Tuesday, February 21, 2017

GLSEN Protecting Our LGBTQ Youth (AUDIO)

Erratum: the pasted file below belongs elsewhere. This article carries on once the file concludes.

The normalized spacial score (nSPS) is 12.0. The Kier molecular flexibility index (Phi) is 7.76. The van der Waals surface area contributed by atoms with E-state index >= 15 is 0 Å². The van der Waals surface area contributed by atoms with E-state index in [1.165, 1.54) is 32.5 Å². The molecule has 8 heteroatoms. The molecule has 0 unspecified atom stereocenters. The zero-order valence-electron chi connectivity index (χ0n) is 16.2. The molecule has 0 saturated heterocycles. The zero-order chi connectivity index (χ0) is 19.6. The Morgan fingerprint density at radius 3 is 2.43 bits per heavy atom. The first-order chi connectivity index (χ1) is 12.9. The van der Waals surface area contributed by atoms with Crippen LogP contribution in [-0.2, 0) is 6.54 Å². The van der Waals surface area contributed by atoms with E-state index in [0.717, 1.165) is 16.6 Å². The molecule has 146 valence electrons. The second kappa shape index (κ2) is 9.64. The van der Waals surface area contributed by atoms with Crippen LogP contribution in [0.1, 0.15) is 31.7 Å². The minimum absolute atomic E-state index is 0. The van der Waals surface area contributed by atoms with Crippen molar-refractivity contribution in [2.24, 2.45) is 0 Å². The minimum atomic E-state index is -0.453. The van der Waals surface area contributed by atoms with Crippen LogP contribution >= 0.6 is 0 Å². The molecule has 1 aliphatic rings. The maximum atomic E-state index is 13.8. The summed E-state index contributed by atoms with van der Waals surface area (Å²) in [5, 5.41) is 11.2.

In this exclusive audio interview Emmy Winner Charlotte Robinson host of OUTTAKE VOICES™ talks with Dr. Jessica Toste, co-chair of the Austin, Texas chapter of the Gay, Lesbian & Straight Education Network. GLSEN was founded in 1990 by a small dedicated group of teachers in Massachusetts who came together to improve an education system that too frequently allows its LGBTQ students to be bullied, discriminated against or fall through the cracks. Over 25 years later GLSEN has grown into the leading national education organization focused on ensuring safe and affirming schools for our LGBTQ students. GLSEN’s flagship research project the National School Climate Survey has found that 8 out of 10 LGBTQ students are still harassed at school each year because of who they are. In the past few weeks with the disturbing appointment of Secretary of Education Betsy DeVos, GLSEN has urged Secretary DeVos to keep in place protections for the most marginalized students including women, students with disabilities, students of color, undocumented students and LGBTQ students. Recently in Austin, Texas Senate Bill 6 was filed that would require transgender people to use bathrooms in public schools, government buildings and public universities based on “biological sex” and would pre-empt local nondiscrimination ordinances that allow transgender Texans to use the bathroom that corresponds with their gender identity. We talked to Jessica about how GLSEN is dealing with the current political climate and her spin on our LGBT civil rights.